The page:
When Jim Morrison, the enigmatic frontman of The Doors, passed away at the age of 27 in 1971, he left behind an enduring legacy. When the group’s self-titled debut album was released in 1967, it became a huge hit. The popular fusion of lyrical psychedelic blues resonated with the burgeoning counterculture in America during the baby-boom generation and quickly spread to other nations.
Morrison’s intensely spiritual and mysterious demeanor in life and the secrecy surrounding his passing have helped to transform him into a rock deity throughout the five decades since his passing. Morrison’s intentionally cryptic and lyrical lyrics have emphasized this mystique even more. Morrison, a dedicated student of Beat Generation literature, loved wordplay and subtle inconsistencies like his anagram alias, Mr. Mojo Risin’.
Morrison described his writing approach as mostly autonomic in a 1969 Rolling Stone interview; ideas would just appear during impromptu blues sessions. When asked which Doors songs he preferred over others, he responded:
“I tell you the truth, I don’t listen to the stuff much. There are songs I enjoy doing more in person than others. I like singing blues — these free, long blues trips where there’s no specific beginning or end. It just gets into a groove. I can just keep making up things. And everybody’s soloing. I like that kind of song rather than just a song. You know, just starting on a blues and just seeing where it takes us.”
Morrison continued by saying that the songs that allowed the band to improvise on stage were the ones he favored to perform live.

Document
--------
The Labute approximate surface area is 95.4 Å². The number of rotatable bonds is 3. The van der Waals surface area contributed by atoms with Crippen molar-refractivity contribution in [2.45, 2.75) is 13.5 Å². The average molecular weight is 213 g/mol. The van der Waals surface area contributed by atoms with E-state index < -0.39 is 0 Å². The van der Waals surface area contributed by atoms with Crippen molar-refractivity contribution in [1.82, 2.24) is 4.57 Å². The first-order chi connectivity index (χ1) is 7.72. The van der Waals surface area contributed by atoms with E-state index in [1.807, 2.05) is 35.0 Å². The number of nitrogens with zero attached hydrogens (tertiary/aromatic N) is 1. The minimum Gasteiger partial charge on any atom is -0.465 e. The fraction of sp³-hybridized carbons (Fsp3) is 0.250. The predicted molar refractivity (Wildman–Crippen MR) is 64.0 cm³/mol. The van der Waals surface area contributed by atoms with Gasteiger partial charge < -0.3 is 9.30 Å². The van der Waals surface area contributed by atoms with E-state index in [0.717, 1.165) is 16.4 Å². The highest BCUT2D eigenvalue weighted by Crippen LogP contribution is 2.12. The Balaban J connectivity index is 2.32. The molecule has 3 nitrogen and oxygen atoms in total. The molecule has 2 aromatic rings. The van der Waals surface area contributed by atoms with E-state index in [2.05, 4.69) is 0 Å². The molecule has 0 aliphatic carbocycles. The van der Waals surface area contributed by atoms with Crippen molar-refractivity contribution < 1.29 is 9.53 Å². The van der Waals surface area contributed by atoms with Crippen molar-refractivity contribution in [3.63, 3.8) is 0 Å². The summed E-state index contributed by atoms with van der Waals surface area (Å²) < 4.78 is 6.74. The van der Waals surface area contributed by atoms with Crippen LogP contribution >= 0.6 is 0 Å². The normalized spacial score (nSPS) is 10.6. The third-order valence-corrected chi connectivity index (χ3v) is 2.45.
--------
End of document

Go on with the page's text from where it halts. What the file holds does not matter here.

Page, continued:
“It starts off with a rhythm,” he said. “You don’t know how it’s going to end up or how long it’s going to be or really what it’s about until it’s over. That sort I enjoy best. I get a rhythm, a river of sound rolling along. I can just completely relax and not worry about time or how it’s going to begin or end, or what I’m going to say. But not all people enjoy listening to that.”
The band was messing around with Stan Jones’ 1948 cowboy ballad “Ghost Riders in the Sky,” which Johnny Cash and Bing Crosby eventually recorded before he went to France to meet his end. “Woman” was the last song he ever recorded before going there. Morrison changed the title to “Riders On The Storm” because he occasionally described himself as a “rider on the storm.”
As the song closes, Morrison’s spooky mutterings are barely heard over his own lead vocals. The Doors keyboardist Ray Manzarek clarified this to Uncut magazine in 2011:
“There’s a whisper voice on ‘Riders on the Storm,’ if you listen closely, a whispered overdub that Jim adds beneath his vocal. That’s the last thing he ever did. An ephemeral whispered overdub.”
Listen to the isolated vocals from The Doors’ last-ever recording below: